In the modern world it seems like everyone has started to learn languages. And why not? Never before have we been able to talk to more people from different countries, access their culture and media and work together.
A second language is one of the most sought after skills employees are after in the modern world. So let's look at some tips to help you get out of the classroom and learning in a more natural way.
Get yourself out of the classroom and experience languages in a more natural way. Movies give you exposure to more realistic language that you'll find out and about than the more structure approach you'll experience in the classroom.
And let's face it, movies are fun to watch. In addition to learning the language, you want to get an insight into the culture, and if you can't go to the country, movies can be a great way to do this.
Think of how you learned English as a child, you were speaking it and listening, but you were also reading, and often. You would have read with your parents, by yourself, and in school. So why don't people read fiction when they're learning other languages?
It's always fun to get immersed in another world, and even better if you can couple this with learning a language. Of course, reading works of fiction in a foreign language is going to be tricky at first, so get started with graded readers. That way you can build up your skills and confidence gradually, whilst still challenging yourself.
For me this is probably the most important one. If you grew up in an English speaking country, then your foreign language classes probably didn't involve much speaking practise, and instead you probably had to conjugate different verbs. Well that's the reason most people from these countries can't speak a second language. If you're going to learn you have to speak, it's just that simple.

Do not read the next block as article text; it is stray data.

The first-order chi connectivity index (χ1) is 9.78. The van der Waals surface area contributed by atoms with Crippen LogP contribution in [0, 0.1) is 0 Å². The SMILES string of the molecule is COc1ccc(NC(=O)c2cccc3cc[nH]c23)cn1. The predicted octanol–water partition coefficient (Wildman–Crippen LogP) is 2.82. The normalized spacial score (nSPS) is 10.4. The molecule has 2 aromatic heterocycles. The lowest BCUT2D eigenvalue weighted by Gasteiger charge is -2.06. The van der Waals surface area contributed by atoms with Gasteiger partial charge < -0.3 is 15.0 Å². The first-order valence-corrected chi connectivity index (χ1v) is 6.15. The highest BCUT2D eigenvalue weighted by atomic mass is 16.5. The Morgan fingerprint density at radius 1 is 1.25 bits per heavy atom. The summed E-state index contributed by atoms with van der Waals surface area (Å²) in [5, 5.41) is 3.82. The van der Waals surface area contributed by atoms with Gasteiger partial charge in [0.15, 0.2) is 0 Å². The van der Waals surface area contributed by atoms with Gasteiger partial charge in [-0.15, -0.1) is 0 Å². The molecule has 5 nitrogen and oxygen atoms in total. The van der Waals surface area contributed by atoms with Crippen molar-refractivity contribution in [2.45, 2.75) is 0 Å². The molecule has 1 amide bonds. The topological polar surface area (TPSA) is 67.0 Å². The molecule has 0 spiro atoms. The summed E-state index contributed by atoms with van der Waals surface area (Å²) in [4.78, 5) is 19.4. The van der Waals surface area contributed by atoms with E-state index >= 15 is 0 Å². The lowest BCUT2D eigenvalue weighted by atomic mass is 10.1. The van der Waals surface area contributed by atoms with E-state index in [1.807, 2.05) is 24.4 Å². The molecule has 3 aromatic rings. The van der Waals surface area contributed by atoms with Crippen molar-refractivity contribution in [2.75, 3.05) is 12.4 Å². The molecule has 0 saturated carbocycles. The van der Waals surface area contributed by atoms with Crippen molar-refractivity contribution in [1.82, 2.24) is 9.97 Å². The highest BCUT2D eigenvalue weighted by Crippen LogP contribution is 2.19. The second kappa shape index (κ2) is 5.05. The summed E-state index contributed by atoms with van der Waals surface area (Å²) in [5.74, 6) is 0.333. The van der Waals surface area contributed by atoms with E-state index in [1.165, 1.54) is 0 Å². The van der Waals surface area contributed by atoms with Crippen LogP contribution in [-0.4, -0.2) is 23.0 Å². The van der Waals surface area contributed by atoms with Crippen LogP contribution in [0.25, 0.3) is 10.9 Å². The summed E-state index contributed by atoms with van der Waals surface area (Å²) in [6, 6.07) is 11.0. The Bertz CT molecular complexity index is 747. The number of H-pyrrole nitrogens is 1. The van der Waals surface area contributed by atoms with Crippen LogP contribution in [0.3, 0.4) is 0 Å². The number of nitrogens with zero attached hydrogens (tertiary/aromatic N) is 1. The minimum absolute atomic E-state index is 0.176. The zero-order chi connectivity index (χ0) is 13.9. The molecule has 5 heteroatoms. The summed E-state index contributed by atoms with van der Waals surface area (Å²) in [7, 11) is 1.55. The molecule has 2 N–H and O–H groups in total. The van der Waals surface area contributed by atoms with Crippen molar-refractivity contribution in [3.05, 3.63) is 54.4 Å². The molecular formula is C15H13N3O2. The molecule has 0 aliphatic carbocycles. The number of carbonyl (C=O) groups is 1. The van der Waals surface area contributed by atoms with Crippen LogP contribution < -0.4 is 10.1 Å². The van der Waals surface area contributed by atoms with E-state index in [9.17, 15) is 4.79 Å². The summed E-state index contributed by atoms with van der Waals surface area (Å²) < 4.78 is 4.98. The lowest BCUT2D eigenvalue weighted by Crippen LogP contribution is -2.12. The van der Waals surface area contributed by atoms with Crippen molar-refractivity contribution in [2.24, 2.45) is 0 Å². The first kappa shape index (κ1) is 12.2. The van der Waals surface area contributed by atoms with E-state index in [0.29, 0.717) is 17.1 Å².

Speaking can be scary, especially if you're not that confident with the language, but you need to remember it's ok to make mistakes. If you're lucky enough to be in the country of the language you're learning, then try to do all your exchanges in the language.
The sooner you stop speaking English, the sooner you'll see your language improve.
If you're not enjoying it, you're probably not going to learn it. If learning a language feels like a chore to you and it's something you have to make yourself to, then you're just never going to achieve fluency.
Instead try to make it fun. There are hundreds of language learning apps available, that turn language learning into a game. You don't have to learn grammar through classroom exercises. Instead you can download Duolingo and learn it through fun.
Whatever method you choose, just make sure you enjoy it. You want to love the process of learning not just the ability to speak another language.
If you're just speaking the language when you're 'learning,' then you're always going to have a disconnect between you and the language. English is your comfortable language and the other language is your learning language. You need to break this!
Find yourself a language exchange, or a meet up and start socialising. The moment you use your language to socialise and not just for function, is the moment you're crossing into the world of fluency.
This might be the hardest barrier to break, but it's the most important one.